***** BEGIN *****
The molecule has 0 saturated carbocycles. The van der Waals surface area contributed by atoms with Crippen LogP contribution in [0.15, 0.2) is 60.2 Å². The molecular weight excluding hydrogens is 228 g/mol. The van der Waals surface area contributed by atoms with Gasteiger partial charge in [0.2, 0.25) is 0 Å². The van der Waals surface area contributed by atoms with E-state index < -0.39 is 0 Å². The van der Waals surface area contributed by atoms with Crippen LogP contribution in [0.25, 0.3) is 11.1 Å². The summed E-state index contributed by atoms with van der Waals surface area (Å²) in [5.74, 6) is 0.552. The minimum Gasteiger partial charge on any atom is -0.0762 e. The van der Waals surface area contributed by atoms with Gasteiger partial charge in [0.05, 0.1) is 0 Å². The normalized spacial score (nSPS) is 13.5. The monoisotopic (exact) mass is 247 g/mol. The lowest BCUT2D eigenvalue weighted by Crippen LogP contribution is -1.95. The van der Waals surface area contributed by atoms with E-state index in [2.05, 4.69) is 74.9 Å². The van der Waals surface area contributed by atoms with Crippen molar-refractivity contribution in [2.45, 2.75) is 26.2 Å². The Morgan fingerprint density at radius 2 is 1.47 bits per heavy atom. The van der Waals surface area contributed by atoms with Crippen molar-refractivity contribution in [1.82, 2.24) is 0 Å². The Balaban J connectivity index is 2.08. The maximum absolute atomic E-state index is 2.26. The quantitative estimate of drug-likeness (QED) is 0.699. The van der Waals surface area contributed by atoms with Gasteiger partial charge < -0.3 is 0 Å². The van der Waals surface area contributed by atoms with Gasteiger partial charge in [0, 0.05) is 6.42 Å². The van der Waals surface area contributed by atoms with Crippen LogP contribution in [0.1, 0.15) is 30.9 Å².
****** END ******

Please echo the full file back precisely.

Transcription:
The molecule has 0 saturated carbocycles. The van der Waals surface area contributed by atoms with Crippen LogP contribution in [0.15, 0.2) is 60.2 Å². The molecular weight excluding hydrogens is 228 g/mol. The van der Waals surface area contributed by atoms with Gasteiger partial charge in [0.2, 0.25) is 0 Å². The van der Waals surface area contributed by atoms with E-state index < -0.39 is 0 Å². The van der Waals surface area contributed by atoms with Crippen LogP contribution in [0.25, 0.3) is 11.1 Å². The summed E-state index contributed by atoms with van der Waals surface area (Å²) in [5.74, 6) is 0.552. The minimum Gasteiger partial charge on any atom is -0.0762 e. The van der Waals surface area contributed by atoms with Gasteiger partial charge in [0.05, 0.1) is 0 Å². The normalized spacial score (nSPS) is 13.5. The monoisotopic (exact) mass is 247 g/mol. The lowest BCUT2D eigenvalue weighted by Crippen LogP contribution is -1.95. The van der Waals surface area contributed by atoms with E-state index in [2.05, 4.69) is 74.9 Å². The van der Waals surface area contributed by atoms with Crippen molar-refractivity contribution in [2.45, 2.75) is 26.2 Å². The Morgan fingerprint density at radius 2 is 1.47 bits per heavy atom. The van der Waals surface area contributed by atoms with Crippen molar-refractivity contribution in [1.82, 2.24) is 0 Å². The Balaban J connectivity index is 2.08. The maximum absolute atomic E-state index is 2.26. The quantitative estimate of drug-likeness (QED) is 0.699. The van der Waals surface area contributed by atoms with Gasteiger partial charge < -0.3 is 0 Å². The van der Waals surface area contributed by atoms with Gasteiger partial charge in [0, 0.05) is 6.42 Å². The van der Waals surface area contributed by atoms with Crippen LogP contribution in [0.1, 0.15) is 30.9 Å².